Confined Space Signs
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confined space?
Types of confined
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What constitutes a confined space?
According to the Occupational Safety and Health Administration's guidelines, a confined space:
Is large enough and so configured that an employee can enter and perform assigned work;
Has limited or restricted means for entry or exit (for example, tanks, vessels, silos, storage bins, hoppers, vaults, and pits are spaces that may have limited means of entry);
Is not designed for continuous employee occupancy.
Safety guidelines for dealing with areas like these vary as widely as the environments that fit OSHA's criteria – fracturing tanks, water valve pits, grain silos, furnaces, fermentation tanks, wastewater treatment vats, gasoline tanks, utility tunnels, sewers, wells and municipal water tanks among many other areas are all examples of confined spaces.
Recent statistics are unavailable, but between 1998 and 2000, an average of 92 workers died in confined spaces per year, making them an area of particular concern for OSHA. Some locations may not require a permit to enter – OSHA cites "underground vaults, tanks, storage bins, pits and diked areas," among others. Other, more hazardous areas can only be entered by permit holders who have been specially trained – these are usually areas with dangerous atmospheres, risk of asphyxiation or engulfment, or places that are just exceptionally hard to get out of. (Consult this flow chart to determine whether an area requires a permit.) Some examples: areas where normal atmosphere might be displaced by nitrogen or other gases; grain silos of all sorts.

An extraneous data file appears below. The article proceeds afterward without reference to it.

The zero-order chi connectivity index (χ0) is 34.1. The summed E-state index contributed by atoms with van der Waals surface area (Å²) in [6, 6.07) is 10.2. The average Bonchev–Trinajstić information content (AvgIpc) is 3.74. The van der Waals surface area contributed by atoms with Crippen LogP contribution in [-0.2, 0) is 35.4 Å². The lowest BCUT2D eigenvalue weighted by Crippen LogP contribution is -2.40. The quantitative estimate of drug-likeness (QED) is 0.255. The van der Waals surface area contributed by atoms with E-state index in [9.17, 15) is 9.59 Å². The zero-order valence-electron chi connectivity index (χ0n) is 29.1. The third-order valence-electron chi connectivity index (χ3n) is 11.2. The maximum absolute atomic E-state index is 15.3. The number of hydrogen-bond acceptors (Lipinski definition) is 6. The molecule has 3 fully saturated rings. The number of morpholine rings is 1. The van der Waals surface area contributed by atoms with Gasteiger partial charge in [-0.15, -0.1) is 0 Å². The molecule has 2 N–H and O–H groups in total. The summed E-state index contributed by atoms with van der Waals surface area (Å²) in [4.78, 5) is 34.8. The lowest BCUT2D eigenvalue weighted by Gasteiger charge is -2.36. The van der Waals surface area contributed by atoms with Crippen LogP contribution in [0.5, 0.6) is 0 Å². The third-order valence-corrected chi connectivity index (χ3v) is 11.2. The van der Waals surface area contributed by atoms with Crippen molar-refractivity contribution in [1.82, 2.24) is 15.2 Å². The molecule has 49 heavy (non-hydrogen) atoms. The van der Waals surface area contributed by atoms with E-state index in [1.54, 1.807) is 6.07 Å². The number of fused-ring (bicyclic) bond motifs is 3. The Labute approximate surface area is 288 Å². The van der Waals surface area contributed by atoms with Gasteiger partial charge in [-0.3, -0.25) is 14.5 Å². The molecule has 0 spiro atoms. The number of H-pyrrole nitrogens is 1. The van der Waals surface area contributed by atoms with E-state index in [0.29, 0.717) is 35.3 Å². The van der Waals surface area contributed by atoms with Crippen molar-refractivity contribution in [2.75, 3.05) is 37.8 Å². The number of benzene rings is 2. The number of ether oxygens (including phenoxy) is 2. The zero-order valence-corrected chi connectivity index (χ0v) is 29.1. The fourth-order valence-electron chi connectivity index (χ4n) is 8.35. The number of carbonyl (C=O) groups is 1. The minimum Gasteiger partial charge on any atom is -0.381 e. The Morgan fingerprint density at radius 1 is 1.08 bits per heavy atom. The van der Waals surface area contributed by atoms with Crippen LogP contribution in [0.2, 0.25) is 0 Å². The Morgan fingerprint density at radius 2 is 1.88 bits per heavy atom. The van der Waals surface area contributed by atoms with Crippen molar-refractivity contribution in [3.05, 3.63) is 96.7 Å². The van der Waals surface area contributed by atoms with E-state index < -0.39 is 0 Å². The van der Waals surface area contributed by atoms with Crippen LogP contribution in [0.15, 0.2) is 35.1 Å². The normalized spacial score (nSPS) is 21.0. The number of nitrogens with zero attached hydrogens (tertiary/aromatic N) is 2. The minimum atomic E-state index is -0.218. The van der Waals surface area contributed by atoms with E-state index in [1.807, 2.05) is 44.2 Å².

Owners and employers don't need to post signs near every confined space, but for compliance with OSHA, employers must post signs warning workers and the public of permit-required areas. You're always better safe than sorry, though, and for workers' sakes, we strongly recommend posting "confined area" signs near both permit-required and non-permit-required confined spaces. It's just a common-sense way to keep the public away from dangerous places, and make certain that employees know when to engage their training and procedures. Safety signs and confined space signage always have a role to play in safe worksites.
Safety Signs
Due to the dual dangers of asphyxiation and engulfment, workers are no longer allowed inside grain silos with open augers, period. Combustion is also a concern – grain particles suspended in the air can explode.
Since regulations change with some frequency, it is vital to consult both federal and local regulations.

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